N.D.’s ever-changing political dynamicAs the close race for the presidency shows, the United States retains something like a 50/50 split. In fact, taken as a whole, Election Day’s results in Washington seem to signal “status quo” rather than “change.” Not so in North Dakota, where a more basic evolution in the state’s political culture may be under way.
By: Grand Forks Herald, The Jamestown Sun
As the close race for the presidency shows, the United States retains something like a 50/50 split. In fact, taken as a whole, Election Day’s results in Washington seem to signal “status quo” rather than “change.”
Not so in North Dakota, where a more basic evolution in the state’s political culture may be under way.
The Herald received hundreds of letters on politics over the past few weeks. Here’s an excerpt from one that captures some of North Dakota’s evolving dynamic.
“I would be considered a North Dakota conservative,” writes Thomas Herzog of Fargo.
“However, that has not always dictated how I vote.
“In past years, I did cast ballots for Kent Conrad, Byron Dorgan and Earl Pomeroy. At the time, I felt they were the better candidates; and at the time, our state needed their support in Washington.”
We interrupt the letter to take note: That’s important. Voters such as Herzog — conservative, but reliably pulling the lever for Conrad, Dorgan and Pomeroy — were the bane of North Dakota’s Republican candidates for Congress.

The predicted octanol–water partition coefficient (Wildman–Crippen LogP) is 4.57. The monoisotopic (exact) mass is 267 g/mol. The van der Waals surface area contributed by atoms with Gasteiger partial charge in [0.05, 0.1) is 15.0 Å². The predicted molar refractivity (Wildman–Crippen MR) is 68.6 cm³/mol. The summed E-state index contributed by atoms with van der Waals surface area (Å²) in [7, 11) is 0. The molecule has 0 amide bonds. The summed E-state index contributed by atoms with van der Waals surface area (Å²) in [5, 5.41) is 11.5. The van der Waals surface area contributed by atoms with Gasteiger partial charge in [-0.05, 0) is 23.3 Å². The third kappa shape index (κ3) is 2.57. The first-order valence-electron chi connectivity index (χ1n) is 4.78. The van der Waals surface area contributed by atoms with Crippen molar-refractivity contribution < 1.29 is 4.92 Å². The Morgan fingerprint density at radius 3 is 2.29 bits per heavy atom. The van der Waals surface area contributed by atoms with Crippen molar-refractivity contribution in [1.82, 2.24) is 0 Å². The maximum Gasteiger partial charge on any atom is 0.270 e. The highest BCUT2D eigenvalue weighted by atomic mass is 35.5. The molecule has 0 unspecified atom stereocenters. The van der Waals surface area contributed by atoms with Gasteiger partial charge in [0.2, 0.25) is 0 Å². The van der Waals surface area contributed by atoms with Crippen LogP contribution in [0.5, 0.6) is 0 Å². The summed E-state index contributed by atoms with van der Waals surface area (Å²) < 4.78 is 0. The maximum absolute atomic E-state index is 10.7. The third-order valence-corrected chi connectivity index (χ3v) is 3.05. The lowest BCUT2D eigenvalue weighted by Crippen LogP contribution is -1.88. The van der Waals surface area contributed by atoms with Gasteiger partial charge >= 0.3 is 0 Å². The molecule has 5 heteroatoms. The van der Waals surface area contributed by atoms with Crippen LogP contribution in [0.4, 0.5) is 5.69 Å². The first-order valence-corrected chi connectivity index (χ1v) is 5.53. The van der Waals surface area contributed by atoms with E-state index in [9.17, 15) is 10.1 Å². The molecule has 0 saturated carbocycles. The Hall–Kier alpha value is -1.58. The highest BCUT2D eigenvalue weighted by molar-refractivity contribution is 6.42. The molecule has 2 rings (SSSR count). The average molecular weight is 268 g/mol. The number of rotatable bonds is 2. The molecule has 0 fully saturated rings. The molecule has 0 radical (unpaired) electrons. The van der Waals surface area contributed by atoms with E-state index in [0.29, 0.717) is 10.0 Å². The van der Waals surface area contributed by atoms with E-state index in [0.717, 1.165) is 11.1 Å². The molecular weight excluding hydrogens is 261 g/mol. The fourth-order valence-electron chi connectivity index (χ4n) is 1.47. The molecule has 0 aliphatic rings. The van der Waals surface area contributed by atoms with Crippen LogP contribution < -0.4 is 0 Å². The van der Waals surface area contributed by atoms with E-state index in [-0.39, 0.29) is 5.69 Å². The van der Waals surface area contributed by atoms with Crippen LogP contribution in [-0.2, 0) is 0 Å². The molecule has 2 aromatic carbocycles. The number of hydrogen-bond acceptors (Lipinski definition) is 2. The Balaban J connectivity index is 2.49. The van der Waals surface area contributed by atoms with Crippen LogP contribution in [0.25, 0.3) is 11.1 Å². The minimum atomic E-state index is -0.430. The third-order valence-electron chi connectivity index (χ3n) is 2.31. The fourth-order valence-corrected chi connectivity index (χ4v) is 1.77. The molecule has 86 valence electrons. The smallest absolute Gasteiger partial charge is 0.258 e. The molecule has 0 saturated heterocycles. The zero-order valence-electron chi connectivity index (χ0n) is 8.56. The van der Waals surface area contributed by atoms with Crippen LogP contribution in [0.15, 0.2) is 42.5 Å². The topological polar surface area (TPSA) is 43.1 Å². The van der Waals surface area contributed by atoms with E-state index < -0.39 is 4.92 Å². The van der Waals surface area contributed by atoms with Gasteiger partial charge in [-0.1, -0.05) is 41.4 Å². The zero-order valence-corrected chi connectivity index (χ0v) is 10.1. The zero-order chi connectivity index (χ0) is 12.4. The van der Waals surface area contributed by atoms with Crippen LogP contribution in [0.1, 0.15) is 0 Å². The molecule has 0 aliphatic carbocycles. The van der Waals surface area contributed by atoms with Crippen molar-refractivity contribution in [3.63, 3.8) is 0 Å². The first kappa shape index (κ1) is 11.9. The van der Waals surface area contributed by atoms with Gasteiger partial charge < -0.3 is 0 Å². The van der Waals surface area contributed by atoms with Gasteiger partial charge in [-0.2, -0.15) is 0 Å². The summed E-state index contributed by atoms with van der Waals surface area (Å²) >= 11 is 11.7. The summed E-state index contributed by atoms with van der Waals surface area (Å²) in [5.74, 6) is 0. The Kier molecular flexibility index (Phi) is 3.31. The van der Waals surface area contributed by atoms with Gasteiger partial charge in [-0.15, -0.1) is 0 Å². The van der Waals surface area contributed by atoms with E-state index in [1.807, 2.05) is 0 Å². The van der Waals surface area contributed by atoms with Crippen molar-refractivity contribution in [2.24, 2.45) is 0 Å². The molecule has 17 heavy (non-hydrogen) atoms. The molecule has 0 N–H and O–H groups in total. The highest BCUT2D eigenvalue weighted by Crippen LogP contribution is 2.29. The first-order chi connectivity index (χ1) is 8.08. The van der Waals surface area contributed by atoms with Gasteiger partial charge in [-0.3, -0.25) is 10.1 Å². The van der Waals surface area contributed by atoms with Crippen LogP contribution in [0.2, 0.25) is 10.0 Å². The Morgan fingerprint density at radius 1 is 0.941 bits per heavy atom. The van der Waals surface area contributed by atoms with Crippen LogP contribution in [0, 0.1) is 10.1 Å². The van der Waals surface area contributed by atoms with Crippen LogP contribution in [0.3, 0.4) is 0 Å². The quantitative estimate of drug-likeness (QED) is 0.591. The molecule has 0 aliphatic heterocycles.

And when he admits that North Dakota needed Washington’s support, Herzog also explains why the congressional mountain has been so tough for the GOP to climb.
As the Grand Unifying Theory of North Dakota politics put it, “North Dakotans like to get as much as possible from Washington while sending as little as possible to Bismarck.”
But times are changing. Here’s Herzog on why things seem different now:
“Currently, we have record commodity prices, all-time high land values and Bakken oil money coming in — which, if properly managed, should secure a great future for our state for generations to come.
“The risks to our state don’t come from within our borders but out East in Washington. It is impossible to sustain the deficit spending. There is no magic bullet for this issue. There are a little over 400 billionaires in this country; if you took all their wealth — not just taxed them, but took it all — it would hardly make a dent in our deficit.”
Those two points are crucial as they’re likely to define North Dakota politics for some time to come.
First: North Dakotans no longer feel so dependent on Washington. Kevin Cramer was heartily endorsed by the Club for Growth, which helped block a House vote on the Farm Bill and, in fact, hopes to zero out the Farm Bill completely.
Cramer defeated Pam Gulleson, a strong Farm Bill supporter.
That’s likely North Dakota’s new dynamic at work.
Second and just as important (as Herzog writes), more North Dakotans now see Washington’s big debt-and-deficit problems as a threat. That’s a real change, and it helps explain both Cramer’s victory and the close U.S. Senate race — the neck-and-neck race for a seat Democrats had won handily for years.
The lesson for North Dakota politicians is clear: Pay attention to these trends. They’re not absolute; the state’s Air Force bases, among other economic pillars, still depend on federal support.
But the new and notable dimension is this: North Dakota’s delegation must be keenly conscious of Washington’s budget problem and willing to take bold steps to improve it. That’s what residents seem to think is needed to cement the state’s new prosperity — and that, it’s safe to say, is voters’ top priority of all.